A mountain to climb for some; but where are the box lines in seafarer support?
There are some days in this job where the disconnect between two articles becomes unbridgeable. Today, ...
The ITF Seafarers’ Trust – the charity arm of the International Transport Workers’ Federation – has appointed leading shipping figure Kimberly Karlshoej as its new head.
Ms Karlshoej was recently director and programme officer of The TK Foundation, the trust named after her father, J Torben Karlshoej, who founded the Teekay Corporation. She has also worked as a consultant to a number of maritime charities and has been an executive board member of the World Maritime University.
“Shipping is a low-profile industry, and to the wider public, seafarers are practically invisible. There is a clear and pressing demand for programmes that can effectively alleviate their unique welfare needs. I am honoured by this appointment, and delighted by the opportunity to take the ITF Seafarers’ Trust’s important and ambitious work forward,” she said.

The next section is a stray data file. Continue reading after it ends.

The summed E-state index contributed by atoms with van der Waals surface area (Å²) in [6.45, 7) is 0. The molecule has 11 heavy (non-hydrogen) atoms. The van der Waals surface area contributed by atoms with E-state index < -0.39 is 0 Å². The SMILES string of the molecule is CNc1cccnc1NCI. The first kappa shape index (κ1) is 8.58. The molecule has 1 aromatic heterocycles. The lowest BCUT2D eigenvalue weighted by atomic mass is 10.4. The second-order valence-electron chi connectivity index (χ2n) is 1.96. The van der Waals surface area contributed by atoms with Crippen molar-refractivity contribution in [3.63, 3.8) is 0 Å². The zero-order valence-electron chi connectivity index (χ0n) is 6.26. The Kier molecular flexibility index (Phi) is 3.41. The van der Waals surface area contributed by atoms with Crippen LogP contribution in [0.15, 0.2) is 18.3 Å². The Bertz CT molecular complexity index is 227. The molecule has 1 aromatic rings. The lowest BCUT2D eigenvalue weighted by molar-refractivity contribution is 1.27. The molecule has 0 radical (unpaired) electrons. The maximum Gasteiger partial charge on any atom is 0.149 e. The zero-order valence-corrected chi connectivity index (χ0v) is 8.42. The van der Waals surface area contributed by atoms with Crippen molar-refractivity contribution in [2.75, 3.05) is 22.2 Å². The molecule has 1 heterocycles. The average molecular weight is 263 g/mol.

ITF Seafarers’ Trust chair David Heindel added: “This job attracted an incredible field of candidates. It is heartening that there are so many skilled and passionate people out there either working in this field, or hoping to. In the end we chose Kimberly because of her obvious passion for seafarers’ welfare and her record at The TK Foundation, which is rightly known for its pioneering work.”
ITF general secretary and trustee of the ITF Seafarers’ Trust Steve Cotton said, “We are proud of what the Seafarers’ Trust does and I know that we will be prouder still of what it will achieve under Kimberly’s highly experienced stewardship.”
The trust was established by the ITF in 1981 as a body with charitable status under UK law. It is dedicated to the welfare of seafarers, irrespective of nationality, race or creed. Its funding comes from the investment income of the ITF welfare fund, which is used to provide trade union services to seafarers. The trust is tasked with supporting projects which directly benefit individual seafarers’ spiritual, moral or physical welfare.
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